Spider Shadows

Every now and then my daughter goes through periods of worrying about spider shadows in her room at night: not spiders, but things that look like the shadows of spiders in the dim half-light of her nightlight.

We’ve explained they’re not real, we’ve shone torches in the past to show there’s no arachnid casting the hazy outline she thinks she sees. But when she feels she’s spotted one, she can’t help but fixate on it – and so my wife and I have to act again, try something new.

 

What are the viva shadows that keep you awake? Do you worry about things that your examiners might ask you? Are you finding yourself concerned about what might happen in your viva? Or how it might feel if you’re not quite ready for anything and everything that could happen?

Viva shadows can only be resolved through action. Like my daughter’s spider shadows, you might need help to expose the reality of the worries and concerns you have. A supervisor can shine a light on what you’ve done, and show you that it really is good. A friend could tell you about their viva to reassure you that yours will be too. Your supporters can give you the space and time to get ready.

Spider shadows and viva shadows don’t go away by themselves. Find someone who can help you with your viva worries. You’re the only one who can be ready for your viva, but you don’t have to get ready alone.

Action Overcomes Fear

I looked back over the last three years to see how I’d been inspired by Halloween previously:

I’m not going to be silly or spooky today though – this year has had enough fear and worry in it.

If your viva is coming up and you’re worried or afraid, the first step to resolving the situation is to figure out what the problem really is. Ask for help from someone, or think about how you’re going to do something about it. Then do something! And remember why you’re doing it.

Your fears come from somewhere. Beating them comes from you.

Head In The Sand

Ostriches, despite popular legend, don’t put their head in the sand to hide. It’s a common comparison to make for people avoiding problems though, I’ve used it here on the blog at least once before. In that post I encouraged viva candidates to not hide from concerns – figure out what’s wrong and do something rather than worry and avoid.

Ostriches actually put their head in the sand to check on their eggs and see if they’re alright. Building on this new information, still don’t be like an ostrich with your head in the sand repeatedly!

  • Concerned about expectations? Find out and write them down. Done.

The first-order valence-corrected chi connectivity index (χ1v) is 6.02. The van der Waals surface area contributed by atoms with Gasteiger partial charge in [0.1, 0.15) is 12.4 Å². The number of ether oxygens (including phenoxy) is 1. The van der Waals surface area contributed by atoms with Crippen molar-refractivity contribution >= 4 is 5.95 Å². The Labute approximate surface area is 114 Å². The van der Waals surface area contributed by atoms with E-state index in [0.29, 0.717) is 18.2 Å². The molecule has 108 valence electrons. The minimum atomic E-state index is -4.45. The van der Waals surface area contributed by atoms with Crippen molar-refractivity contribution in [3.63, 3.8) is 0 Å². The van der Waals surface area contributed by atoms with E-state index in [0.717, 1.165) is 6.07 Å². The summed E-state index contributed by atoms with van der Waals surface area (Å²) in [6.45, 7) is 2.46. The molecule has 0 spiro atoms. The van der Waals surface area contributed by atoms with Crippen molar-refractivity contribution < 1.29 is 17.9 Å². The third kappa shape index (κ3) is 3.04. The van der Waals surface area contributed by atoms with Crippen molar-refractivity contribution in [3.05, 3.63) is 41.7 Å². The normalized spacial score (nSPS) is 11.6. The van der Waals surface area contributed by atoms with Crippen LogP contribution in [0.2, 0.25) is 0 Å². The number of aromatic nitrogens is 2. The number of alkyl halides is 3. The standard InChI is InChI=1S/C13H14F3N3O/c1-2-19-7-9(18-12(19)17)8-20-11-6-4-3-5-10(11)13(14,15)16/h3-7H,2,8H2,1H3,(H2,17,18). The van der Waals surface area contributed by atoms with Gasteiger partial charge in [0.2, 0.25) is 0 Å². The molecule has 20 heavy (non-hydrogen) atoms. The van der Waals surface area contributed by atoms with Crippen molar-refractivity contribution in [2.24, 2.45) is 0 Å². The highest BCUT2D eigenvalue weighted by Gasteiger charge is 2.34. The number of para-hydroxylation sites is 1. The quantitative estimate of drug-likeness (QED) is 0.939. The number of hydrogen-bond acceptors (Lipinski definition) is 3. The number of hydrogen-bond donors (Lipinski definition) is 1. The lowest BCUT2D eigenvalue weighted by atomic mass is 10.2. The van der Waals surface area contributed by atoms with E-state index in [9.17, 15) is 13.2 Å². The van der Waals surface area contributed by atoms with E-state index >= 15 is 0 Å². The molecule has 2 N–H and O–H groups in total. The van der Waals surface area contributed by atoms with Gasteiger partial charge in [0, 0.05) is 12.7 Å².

• Worried you’ll have trouble finding things in your thesis? Make a list of key points, stick bookmarks in your thesis. Done.
  • Unsure about your examiners? Spend time reading their work and write a summary for yourself. Done.

Don’t hide from your problems, but don’t keep checking on them either. Feel a concern? Act on it and resolve it, as best you can. Then move on and keep doing what you can to focus on getting ready.

Tensions

As I was setting up one of my last Viva Survivor sessions before social distancing (three months ago!), one of the participants piped up, “Are you here to put the fear of God into us?”

The room had been quiet, and tense with the What’s-all-this-about-then?-wonderings that seminar rooms have before training or workshops. Her question cut through and made everyone smile.

The tension of a room of people was eased with a single question.

There are lots of tensions surrounding the viva:

  • The tension between being an expert and being examined;
  • The tension from the upcoming change of state, candidate to graduate;
  • The tension between of the unknown elements of the viva;
  • The tension between the nerves you probably feel and the confidence you want to have.

It’s important to realise the tensions first, before you try to do something about them. They’re the reason for your actions – a big to-do list won’t get done well unless you get to the causes behind the needs.

General tensions aside, reflect on what’s troubling you about the viva, then explore what you can do about it. And as the person from one of my last seminar-room sessions did, perhaps all you need to do is find the right question to ask.

Viva Horror Stories

The internal examiner dabbed the red away from his lips and paused before settling his stone-grey eyes on the shivering candidate.

“How,” he began, his voice like the echo of a whisper, “How… Hmm… How did you arrive at this choice of methodology?”

A look of pain passed the candidate’s face, a long-held fear finally realised! A moment of sheer terror, a buried tension risen to the surface like a zombie erupting from a grave. No choice, no alternative, but to state with quivering voice:

“I…! I did it… Because my supervisor told me to!”

And with that they fainted.

“Pity,” said the internal, taking another red sip from their chalice, “I had such high hopes for this one.”

A snarling from the external examiner’s secure crate reverberated around the seminar room.